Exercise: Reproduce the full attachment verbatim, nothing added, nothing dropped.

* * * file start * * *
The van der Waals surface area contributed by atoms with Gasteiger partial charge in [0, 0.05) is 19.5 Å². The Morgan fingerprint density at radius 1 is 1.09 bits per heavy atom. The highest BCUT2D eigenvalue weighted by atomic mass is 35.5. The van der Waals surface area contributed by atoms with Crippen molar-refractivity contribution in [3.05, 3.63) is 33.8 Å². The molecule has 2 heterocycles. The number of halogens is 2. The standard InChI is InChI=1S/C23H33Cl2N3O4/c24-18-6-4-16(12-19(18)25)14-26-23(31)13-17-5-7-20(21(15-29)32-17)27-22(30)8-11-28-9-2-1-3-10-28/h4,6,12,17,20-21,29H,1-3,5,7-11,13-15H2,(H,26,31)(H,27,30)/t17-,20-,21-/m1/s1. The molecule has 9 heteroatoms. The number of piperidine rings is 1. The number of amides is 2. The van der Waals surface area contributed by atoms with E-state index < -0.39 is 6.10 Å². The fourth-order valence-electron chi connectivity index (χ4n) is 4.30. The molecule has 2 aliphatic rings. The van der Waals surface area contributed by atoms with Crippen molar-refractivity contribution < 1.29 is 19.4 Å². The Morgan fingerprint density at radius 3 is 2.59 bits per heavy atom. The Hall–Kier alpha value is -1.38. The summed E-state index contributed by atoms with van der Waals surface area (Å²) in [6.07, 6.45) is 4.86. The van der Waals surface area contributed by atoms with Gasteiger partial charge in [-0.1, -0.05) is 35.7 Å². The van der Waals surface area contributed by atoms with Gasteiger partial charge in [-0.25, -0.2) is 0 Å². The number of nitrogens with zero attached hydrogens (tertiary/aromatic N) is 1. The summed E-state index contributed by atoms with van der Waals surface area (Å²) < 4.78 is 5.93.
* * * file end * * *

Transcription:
The van der Waals surface area contributed by atoms with Gasteiger partial charge in [0, 0.05) is 19.5 Å². The Morgan fingerprint density at radius 1 is 1.09 bits per heavy atom. The highest BCUT2D eigenvalue weighted by atomic mass is 35.5. The van der Waals surface area contributed by atoms with Crippen molar-refractivity contribution in [3.05, 3.63) is 33.8 Å². The molecule has 2 heterocycles. The number of halogens is 2. The standard InChI is InChI=1S/C23H33Cl2N3O4/c24-18-6-4-16(12-19(18)25)14-26-23(31)13-17-5-7-20(21(15-29)32-17)27-22(30)8-11-28-9-2-1-3-10-28/h4,6,12,17,20-21,29H,1-3,5,7-11,13-15H2,(H,26,31)(H,27,30)/t17-,20-,21-/m1/s1. The molecule has 9 heteroatoms. The number of piperidine rings is 1. The number of amides is 2. The van der Waals surface area contributed by atoms with E-state index < -0.39 is 6.10 Å². The fourth-order valence-electron chi connectivity index (χ4n) is 4.30. The molecule has 2 aliphatic rings. The van der Waals surface area contributed by atoms with Crippen molar-refractivity contribution < 1.29 is 19.4 Å². The Morgan fingerprint density at radius 3 is 2.59 bits per heavy atom. The Hall–Kier alpha value is -1.38. The summed E-state index contributed by atoms with van der Waals surface area (Å²) in [6.07, 6.45) is 4.86. The van der Waals surface area contributed by atoms with Gasteiger partial charge in [-0.1, -0.05) is 35.7 Å². The van der Waals surface area contributed by atoms with Gasteiger partial charge in [-0.25, -0.2) is 0 Å². The number of nitrogens with zero attached hydrogens (tertiary/aromatic N) is 1. The summed E-state index contributed by atoms with van der Waals surface area (Å²) < 4.78 is 5.93.